Germany′s subtle approach on Syria | World| Breakings news and perspectives from around the globe | DW | 31.07.2012
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World

Germany's subtle approach on Syria

No one can predict how long the Assad regime is still going to last, but behind closed doors, plans are being made for the time that follows - and much of that work is being done in Berlin.

His grip on the country may still be still strong, but the erosion of Syrian president Baschar Assad's power is becoming more and more apparent. Still, analysts aren't making any forecasts as to how long the regime is going to last. That would be the same as reading tea leaves, said Heiko Wimmen, an expert on Syria at the German Institute for International and security Affairs in Berlin (SWP).

"But there is reason for concern that even with Assad gone, the problems might still be there," he added, a view that is shared by Elmar Brok of the Christian conservative party CDU and member of the European Parliament. According to Brok, there is no unity within the opposition. In an interview with DW he said "there's the risk of these different groups fighting each other in a manner that - even without Assad - a civil war is possible."

Heiko Wimmen, German Institute for International and security Affairs

Heiko Wimmen says the time to plan Syria's future is now.

The development of strategies and concepts that might follow the Assad era therefore emerges as one of the main objectives. This appears to be particularly true, when taking into account similar interventions of the West in recent times that didn't generate the desired results.

Adjusting international policy

According to German Foreign Minister Guido Westerwelle, Syria is at a turning point. In a newspaper interview on July 23, he said that now was the time to adjust policymaking in a way that takes into account the latest developments in the country. But according to Brok this can't be in the form of unilateral action by Germany, since a German intervention by itself would be "most limited" in nature. Only as a member of the European Union would Germany have any true influence.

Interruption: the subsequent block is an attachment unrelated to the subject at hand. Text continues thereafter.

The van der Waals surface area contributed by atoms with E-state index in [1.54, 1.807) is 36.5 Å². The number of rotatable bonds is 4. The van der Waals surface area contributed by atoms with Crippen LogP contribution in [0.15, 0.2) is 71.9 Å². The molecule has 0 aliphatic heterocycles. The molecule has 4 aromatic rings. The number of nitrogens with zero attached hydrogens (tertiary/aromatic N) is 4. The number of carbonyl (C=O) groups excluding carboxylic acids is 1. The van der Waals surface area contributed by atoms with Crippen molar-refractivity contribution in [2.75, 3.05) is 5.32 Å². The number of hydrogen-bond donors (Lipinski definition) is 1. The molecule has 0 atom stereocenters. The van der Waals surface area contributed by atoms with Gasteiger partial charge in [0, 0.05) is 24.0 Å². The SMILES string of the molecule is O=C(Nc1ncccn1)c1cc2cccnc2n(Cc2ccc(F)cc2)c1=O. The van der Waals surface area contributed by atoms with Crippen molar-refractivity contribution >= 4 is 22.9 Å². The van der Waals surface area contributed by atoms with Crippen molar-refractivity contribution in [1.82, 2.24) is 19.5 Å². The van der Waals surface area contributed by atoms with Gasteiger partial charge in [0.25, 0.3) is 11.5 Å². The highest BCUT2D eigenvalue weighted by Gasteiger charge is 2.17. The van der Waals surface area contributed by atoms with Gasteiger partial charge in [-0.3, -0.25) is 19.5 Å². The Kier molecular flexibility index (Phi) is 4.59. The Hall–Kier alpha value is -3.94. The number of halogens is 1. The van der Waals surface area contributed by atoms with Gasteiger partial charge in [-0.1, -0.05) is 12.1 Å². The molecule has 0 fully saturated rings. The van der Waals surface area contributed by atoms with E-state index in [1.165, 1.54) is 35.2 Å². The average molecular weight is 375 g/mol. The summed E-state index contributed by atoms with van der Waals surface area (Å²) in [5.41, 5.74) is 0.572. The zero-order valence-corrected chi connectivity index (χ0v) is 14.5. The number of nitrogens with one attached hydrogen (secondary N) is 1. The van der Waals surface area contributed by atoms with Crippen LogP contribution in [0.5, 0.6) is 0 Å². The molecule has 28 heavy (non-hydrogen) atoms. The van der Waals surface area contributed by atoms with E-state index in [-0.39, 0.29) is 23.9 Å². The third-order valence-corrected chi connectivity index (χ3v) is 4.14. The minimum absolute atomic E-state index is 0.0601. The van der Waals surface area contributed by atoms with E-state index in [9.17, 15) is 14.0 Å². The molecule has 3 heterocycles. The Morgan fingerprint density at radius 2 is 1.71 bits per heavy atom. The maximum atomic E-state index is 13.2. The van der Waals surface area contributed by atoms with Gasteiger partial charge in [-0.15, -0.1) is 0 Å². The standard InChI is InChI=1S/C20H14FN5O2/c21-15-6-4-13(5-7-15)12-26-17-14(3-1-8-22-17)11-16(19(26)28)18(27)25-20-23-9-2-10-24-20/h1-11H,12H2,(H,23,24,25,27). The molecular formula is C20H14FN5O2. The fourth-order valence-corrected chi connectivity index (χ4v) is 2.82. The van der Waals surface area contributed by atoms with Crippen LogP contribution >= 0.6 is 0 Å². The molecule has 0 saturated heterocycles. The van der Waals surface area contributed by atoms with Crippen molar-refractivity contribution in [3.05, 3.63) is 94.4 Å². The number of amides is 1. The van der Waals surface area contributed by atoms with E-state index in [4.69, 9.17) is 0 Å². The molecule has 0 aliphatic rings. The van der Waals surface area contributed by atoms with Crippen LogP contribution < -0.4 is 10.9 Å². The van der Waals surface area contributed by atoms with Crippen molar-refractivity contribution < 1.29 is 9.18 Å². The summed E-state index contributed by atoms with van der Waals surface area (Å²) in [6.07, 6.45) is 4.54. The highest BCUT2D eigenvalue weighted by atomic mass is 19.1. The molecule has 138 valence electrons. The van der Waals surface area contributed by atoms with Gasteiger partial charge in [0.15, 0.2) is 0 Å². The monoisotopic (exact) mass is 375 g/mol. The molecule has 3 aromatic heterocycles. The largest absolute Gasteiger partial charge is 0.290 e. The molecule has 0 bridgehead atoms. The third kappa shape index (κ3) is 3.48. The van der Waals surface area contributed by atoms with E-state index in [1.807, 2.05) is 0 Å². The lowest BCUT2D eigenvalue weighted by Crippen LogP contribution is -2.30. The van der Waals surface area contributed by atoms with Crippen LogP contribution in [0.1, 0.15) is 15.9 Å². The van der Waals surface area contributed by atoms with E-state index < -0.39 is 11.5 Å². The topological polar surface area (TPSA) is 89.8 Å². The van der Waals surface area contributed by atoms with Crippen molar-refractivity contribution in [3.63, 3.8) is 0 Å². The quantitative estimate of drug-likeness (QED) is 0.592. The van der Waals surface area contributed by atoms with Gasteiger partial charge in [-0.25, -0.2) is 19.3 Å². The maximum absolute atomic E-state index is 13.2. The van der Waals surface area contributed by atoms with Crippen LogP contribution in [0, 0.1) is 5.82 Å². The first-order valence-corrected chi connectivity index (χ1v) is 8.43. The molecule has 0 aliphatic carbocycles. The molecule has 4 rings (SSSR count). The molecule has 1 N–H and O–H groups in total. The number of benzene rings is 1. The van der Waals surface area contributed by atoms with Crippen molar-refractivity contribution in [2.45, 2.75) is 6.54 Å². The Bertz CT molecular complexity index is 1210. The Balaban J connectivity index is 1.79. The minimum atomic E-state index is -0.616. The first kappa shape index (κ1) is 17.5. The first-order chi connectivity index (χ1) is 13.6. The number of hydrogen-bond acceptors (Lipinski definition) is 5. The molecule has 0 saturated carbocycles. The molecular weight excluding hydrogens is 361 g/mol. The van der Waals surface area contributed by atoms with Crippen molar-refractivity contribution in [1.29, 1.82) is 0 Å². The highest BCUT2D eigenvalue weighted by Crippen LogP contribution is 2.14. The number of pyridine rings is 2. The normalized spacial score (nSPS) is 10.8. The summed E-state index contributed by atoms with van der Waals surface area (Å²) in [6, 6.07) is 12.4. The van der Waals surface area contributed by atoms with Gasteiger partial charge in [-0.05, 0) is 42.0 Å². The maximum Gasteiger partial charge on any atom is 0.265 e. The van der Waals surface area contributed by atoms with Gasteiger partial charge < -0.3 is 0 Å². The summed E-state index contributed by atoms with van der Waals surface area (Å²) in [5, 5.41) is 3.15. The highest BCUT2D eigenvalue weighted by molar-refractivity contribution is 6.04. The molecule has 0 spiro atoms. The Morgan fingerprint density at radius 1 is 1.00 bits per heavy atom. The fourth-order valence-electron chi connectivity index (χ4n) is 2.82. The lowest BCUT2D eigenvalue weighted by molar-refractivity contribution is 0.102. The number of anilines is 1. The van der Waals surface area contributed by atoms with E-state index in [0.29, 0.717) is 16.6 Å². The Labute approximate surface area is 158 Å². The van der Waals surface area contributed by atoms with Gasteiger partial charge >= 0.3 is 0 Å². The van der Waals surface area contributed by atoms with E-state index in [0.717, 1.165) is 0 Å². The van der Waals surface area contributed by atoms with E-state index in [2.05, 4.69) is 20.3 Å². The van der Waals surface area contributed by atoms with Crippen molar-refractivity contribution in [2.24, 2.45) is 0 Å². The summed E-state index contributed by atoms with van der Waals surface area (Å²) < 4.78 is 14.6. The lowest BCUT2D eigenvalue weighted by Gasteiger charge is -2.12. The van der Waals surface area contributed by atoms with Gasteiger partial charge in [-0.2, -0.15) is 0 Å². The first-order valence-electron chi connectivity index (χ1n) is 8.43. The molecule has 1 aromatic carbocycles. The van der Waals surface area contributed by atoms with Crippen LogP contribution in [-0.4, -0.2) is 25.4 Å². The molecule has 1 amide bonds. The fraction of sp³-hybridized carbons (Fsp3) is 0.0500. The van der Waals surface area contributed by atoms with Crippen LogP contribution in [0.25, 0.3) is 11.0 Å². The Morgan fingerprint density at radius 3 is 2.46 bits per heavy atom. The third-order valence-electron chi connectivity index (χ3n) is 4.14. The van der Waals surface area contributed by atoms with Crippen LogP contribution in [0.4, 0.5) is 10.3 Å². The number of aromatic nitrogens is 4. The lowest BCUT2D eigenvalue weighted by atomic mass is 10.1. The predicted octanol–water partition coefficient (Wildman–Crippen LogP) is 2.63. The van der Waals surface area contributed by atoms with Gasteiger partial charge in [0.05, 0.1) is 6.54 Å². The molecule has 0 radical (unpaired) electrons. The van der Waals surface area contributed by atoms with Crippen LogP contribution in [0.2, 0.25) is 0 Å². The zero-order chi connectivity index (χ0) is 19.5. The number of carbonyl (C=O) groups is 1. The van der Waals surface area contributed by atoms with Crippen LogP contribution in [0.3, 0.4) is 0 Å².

The German foreign office has now come up with a paper that outlines suggestions for further steps to be taken by the EU, focusing on ways to contain the violence on the ground, intensify humanitarian aid and take precautions for reconstruction efforts following the end of the Assad regime.

A Foreign Office spokesperson said that plans involve giving long-term support to the Syrian people; therefore now would be the time to lay the foundation for economic reconstruction. This, too, is the focus of the working group Economic Construction and Development," which is supported by the "Friends of Syria" group and the United Arab Emirates (UAE).

Germany and the UAE are co-chairing the group, which, among other things, intends to offer the Syrian opposition a forum for a professional exchange of ideas in order to help the group sharpen its economic expertise. But for the German foreign minister it's not just about Syria's economic future. Preceding a meeting of the Syrian opposition in Cairo, the "Rhenische Post" newspaper quoted Westerwelle urging all participants to pledge support to a democratic and pluralistic Syria. According to Westerwelle, this should be the common denominator for all.

At the same time Westerwelle once again appealed to Russia and China to cease their continuing support for Assad. The task ahead would now be to work together on a peaceful and democratic future for Syria.

Forum of discussion

Since the beginning of the year, only a stone's throw away from the foreign office, the Syrian opposition has been holding meetings in the Berlin district of Wilmersdorf, to work on the organizational cornerstones for a transition to a democratic Syria.

Smoke rises from Juret al-Shayah in Homs

Fighting - as here in Homs - continues throughout the country.

A project entitled "Day After" is being organized in collaboration between the United States Institute of Peace (USIP) and the SWP. The State Department in Washington and the Foreign Office Berlin are helping with logistics, but have otherwise kept their presence to a minimum. In an interview with the weekly newspaper "Die Zeit" the head of the SWP, Volker Perthes, said that the participants had done the recruiting themselves, as it was "not our job to recruit a new Syrian government here." The idea was to assist the opposition "to create a community that allows for discourse, free of supervision and pressure," he said.

In August, the participants hope to be able to present an outline with the results of these meetings. How and when the blue prints for a new Syria can be implemented on the ground depends on a number of factors:

One of them is the length of time Assad can cling to power; another is how deep the emotional gap between the different groups really is. Yet another factor is what course the economic reconstruction of the country is taking, and how it can be shared equally.

Even if that day is still far down the road, according to Wimmen it would make sense to secure a certain influence on the future developments now. "Once the time has come, the involved actors will be hard-pressed by the events to take action. If there is no master plan in place then, it will never happen."

Autor: Sabine Hartert-Mojdehi / ag
Editor: Rob Mudge

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